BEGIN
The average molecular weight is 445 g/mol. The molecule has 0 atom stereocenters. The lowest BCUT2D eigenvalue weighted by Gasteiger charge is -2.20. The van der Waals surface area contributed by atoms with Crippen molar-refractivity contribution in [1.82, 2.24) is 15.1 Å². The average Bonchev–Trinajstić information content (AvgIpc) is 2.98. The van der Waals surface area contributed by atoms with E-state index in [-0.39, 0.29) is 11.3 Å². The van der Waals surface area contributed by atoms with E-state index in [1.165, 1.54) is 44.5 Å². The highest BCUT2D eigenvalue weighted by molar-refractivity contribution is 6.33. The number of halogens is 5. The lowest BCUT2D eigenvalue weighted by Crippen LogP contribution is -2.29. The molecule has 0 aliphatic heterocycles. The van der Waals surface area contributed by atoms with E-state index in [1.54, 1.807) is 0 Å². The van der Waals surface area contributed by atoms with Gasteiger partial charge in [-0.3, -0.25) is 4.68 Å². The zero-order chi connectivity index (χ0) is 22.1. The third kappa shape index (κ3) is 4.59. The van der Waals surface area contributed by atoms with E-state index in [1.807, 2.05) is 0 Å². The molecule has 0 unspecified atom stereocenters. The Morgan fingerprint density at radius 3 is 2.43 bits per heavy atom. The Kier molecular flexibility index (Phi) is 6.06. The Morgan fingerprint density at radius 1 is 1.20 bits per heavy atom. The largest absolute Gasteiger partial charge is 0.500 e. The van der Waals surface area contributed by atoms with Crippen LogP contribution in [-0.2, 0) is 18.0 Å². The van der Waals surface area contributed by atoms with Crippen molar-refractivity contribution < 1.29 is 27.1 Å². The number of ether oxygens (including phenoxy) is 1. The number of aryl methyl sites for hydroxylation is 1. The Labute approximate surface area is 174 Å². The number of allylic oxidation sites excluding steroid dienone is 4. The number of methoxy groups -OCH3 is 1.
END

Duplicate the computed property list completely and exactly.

The average molecular weight is 445 g/mol. The molecule has 0 atom stereocenters. The lowest BCUT2D eigenvalue weighted by Gasteiger charge is -2.20. The van der Waals surface area contributed by atoms with Crippen molar-refractivity contribution in [1.82, 2.24) is 15.1 Å². The average Bonchev–Trinajstić information content (AvgIpc) is 2.98. The van der Waals surface area contributed by atoms with E-state index in [-0.39, 0.29) is 11.3 Å². The van der Waals surface area contributed by atoms with E-state index in [1.165, 1.54) is 44.5 Å². The highest BCUT2D eigenvalue weighted by molar-refractivity contribution is 6.33. The number of halogens is 5. The lowest BCUT2D eigenvalue weighted by Crippen LogP contribution is -2.29. The molecule has 0 aliphatic heterocycles. The van der Waals surface area contributed by atoms with E-state index in [1.54, 1.807) is 0 Å². The van der Waals surface area contributed by atoms with Gasteiger partial charge in [-0.3, -0.25) is 4.68 Å². The zero-order chi connectivity index (χ0) is 22.1. The third kappa shape index (κ3) is 4.59. The van der Waals surface area contributed by atoms with E-state index in [1.807, 2.05) is 0 Å². The molecule has 0 unspecified atom stereocenters. The Morgan fingerprint density at radius 3 is 2.43 bits per heavy atom. The Kier molecular flexibility index (Phi) is 6.06. The Morgan fingerprint density at radius 1 is 1.20 bits per heavy atom. The largest absolute Gasteiger partial charge is 0.500 e. The van der Waals surface area contributed by atoms with Crippen LogP contribution in [-0.2, 0) is 18.0 Å². The van der Waals surface area contributed by atoms with Crippen molar-refractivity contribution < 1.29 is 27.1 Å². The number of ether oxygens (including phenoxy) is 1. The number of aryl methyl sites for hydroxylation is 1. The Labute approximate surface area is 174 Å². The number of allylic oxidation sites excluding steroid dienone is 4. The number of methoxy groups -OCH3 is 1.